YOUNG: And, another thing you raise here is that they don’t really address fisheries where the intent is really not for you and I to eat that fish, it’s for that fish to be fed to another fish, or something like that…
JACQUET: That’s right. The end use of the product really isn’t considered. And, they would say that’s very democratic. That anyone can apply for certification. But the problem is that fisheries are applying that actually turn their product into fish meal, to feed to livestock and to farm fish. And this, in and of itself, is unsustainable.
YOUNG: So, give me an example of that.
JACQUET: Well, a recent example is the certification of Antarctic krill. Earlier this summer the MSC certified a fishery for Antarctic krill and that fishery is turning the product into fishmeal and fish supplements to feed some consumers and also farmed fish. Antarctic krill forms the basis of the marine food web in the Antarctic. And the Antarctic, if you can try to imagine this, is only ten percent of the global ocean, but supports 50 percent of the globe’s marine mammals. So, this is a majorly important species to those animals, and we’re taking them and turning it into feed for domestic animals.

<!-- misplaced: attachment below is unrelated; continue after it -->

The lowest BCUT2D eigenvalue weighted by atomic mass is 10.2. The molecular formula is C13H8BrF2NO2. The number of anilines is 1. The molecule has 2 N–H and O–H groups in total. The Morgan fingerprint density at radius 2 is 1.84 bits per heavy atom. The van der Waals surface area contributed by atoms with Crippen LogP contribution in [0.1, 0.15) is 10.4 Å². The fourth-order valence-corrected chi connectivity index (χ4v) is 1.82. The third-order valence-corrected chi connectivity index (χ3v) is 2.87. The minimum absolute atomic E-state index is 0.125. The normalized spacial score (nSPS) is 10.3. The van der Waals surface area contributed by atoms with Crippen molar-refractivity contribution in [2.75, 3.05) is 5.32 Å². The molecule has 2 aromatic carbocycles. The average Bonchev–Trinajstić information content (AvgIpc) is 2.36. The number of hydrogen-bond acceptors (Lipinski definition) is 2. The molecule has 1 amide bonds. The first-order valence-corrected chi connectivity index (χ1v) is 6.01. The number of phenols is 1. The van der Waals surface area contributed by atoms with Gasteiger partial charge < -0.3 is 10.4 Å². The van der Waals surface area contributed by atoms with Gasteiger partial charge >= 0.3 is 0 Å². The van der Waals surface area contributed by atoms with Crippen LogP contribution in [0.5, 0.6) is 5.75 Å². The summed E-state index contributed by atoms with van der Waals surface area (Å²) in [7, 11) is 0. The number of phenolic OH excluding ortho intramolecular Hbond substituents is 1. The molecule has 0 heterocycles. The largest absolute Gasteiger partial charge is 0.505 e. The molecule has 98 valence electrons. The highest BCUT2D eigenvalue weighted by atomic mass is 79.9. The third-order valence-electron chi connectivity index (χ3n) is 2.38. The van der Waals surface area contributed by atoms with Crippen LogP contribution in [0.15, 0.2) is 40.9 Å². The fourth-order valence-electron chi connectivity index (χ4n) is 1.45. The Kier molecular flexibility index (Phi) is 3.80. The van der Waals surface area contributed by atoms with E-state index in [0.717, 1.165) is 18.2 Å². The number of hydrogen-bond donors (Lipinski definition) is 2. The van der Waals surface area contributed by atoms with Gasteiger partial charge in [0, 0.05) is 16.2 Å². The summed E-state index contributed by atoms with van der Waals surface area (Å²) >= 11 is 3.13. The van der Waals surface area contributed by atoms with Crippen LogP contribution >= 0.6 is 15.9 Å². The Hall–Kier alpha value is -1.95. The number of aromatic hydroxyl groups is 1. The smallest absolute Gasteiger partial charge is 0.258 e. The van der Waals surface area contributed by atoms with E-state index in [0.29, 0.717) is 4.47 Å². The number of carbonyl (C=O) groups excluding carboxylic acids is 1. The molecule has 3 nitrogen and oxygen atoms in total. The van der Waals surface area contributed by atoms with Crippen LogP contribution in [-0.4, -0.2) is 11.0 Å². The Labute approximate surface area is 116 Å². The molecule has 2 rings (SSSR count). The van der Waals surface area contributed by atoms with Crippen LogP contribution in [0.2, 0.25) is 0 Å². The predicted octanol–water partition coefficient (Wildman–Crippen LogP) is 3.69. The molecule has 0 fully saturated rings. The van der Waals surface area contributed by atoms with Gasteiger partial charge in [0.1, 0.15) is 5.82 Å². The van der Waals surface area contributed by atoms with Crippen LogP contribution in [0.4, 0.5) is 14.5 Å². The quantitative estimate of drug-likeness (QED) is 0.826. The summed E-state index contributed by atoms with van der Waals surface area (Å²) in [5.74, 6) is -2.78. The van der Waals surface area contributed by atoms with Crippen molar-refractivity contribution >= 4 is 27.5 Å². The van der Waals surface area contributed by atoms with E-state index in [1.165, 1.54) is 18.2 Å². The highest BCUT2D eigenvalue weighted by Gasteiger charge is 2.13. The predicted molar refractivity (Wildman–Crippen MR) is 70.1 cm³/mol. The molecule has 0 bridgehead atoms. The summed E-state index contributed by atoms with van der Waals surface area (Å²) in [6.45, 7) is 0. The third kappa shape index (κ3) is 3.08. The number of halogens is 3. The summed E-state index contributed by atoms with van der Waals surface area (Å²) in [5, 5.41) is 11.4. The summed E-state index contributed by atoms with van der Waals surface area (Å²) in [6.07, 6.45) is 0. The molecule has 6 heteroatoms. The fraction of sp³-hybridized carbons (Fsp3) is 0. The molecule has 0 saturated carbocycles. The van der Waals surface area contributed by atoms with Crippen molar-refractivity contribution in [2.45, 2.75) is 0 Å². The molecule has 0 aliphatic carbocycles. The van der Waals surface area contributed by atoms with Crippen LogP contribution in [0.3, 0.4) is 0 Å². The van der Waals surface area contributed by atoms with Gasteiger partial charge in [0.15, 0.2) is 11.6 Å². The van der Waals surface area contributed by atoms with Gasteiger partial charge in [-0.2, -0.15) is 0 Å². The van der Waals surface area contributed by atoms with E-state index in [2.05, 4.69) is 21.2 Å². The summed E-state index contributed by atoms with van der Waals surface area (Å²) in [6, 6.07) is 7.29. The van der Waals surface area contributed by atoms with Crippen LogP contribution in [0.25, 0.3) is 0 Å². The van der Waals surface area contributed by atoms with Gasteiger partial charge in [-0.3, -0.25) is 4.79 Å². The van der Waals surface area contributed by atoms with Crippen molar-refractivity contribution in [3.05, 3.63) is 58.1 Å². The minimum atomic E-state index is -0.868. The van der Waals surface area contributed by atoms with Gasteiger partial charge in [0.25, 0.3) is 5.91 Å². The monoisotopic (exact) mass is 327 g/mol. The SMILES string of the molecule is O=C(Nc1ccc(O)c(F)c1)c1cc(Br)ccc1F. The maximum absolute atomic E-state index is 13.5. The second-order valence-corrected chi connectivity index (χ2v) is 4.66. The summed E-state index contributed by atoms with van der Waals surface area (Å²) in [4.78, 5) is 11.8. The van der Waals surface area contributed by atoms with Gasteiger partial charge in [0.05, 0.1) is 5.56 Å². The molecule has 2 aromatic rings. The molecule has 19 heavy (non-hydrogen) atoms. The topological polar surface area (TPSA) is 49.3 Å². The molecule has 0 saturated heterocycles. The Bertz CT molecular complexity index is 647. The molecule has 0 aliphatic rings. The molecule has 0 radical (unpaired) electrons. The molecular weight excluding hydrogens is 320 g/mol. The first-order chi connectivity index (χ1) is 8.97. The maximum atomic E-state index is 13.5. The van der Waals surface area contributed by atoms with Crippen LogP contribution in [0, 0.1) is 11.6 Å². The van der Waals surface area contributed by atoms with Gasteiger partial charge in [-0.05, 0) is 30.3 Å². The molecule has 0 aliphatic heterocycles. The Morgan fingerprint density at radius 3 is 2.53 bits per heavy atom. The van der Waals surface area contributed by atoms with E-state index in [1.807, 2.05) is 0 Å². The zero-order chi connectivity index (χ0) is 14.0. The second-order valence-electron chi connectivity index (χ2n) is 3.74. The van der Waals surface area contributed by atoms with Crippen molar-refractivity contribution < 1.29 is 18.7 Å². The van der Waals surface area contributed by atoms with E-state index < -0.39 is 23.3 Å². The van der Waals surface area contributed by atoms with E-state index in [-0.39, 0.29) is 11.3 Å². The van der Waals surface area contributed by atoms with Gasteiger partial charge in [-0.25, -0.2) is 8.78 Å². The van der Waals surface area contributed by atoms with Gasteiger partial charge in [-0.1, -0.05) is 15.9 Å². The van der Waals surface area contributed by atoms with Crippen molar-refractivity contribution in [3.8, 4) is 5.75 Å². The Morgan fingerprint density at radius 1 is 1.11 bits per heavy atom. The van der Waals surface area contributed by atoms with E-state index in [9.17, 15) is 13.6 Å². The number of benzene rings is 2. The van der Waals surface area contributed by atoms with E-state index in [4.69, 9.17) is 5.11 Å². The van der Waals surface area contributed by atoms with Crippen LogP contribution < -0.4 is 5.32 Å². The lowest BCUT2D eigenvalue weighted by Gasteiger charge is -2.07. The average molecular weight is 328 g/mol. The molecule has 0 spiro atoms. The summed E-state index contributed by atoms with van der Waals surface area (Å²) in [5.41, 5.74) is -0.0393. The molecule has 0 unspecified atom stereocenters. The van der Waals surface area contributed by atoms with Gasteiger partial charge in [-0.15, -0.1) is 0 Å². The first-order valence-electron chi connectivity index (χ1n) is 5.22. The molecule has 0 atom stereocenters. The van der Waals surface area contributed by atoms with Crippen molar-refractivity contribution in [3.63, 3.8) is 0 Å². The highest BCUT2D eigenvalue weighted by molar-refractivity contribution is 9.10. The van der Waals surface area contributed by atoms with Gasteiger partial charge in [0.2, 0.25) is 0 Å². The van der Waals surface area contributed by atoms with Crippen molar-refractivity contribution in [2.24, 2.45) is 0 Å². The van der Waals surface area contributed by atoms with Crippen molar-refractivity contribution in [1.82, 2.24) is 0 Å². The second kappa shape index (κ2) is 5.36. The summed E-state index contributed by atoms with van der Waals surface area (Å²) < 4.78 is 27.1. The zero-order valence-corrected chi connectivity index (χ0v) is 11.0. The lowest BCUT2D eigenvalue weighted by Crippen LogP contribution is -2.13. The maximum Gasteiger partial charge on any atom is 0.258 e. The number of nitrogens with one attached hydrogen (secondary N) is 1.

YOUNG: Jacquet and her co-authors say several fisheries certified by the MSC are not truly sustainable. The authors say Pacific Hake and Bering Sea Pollock stocks are in decline. And not enough is known about a population of the so-called Chilean Sea Bass.
Jacquet says it sends the wrong signal to consumers.
JACQUET: I know consumers want sustainable seafood. There are two options if you want sustainable seafood. You can reform the fishing industry to make it sustainable-- that’s ideal, right-- but that will take a long time. Fisheries are really in big trouble. Or, you could re-define sustainability to fit the current seafood industrial model. And, that’s what we’re worried is happening with the current MSC process.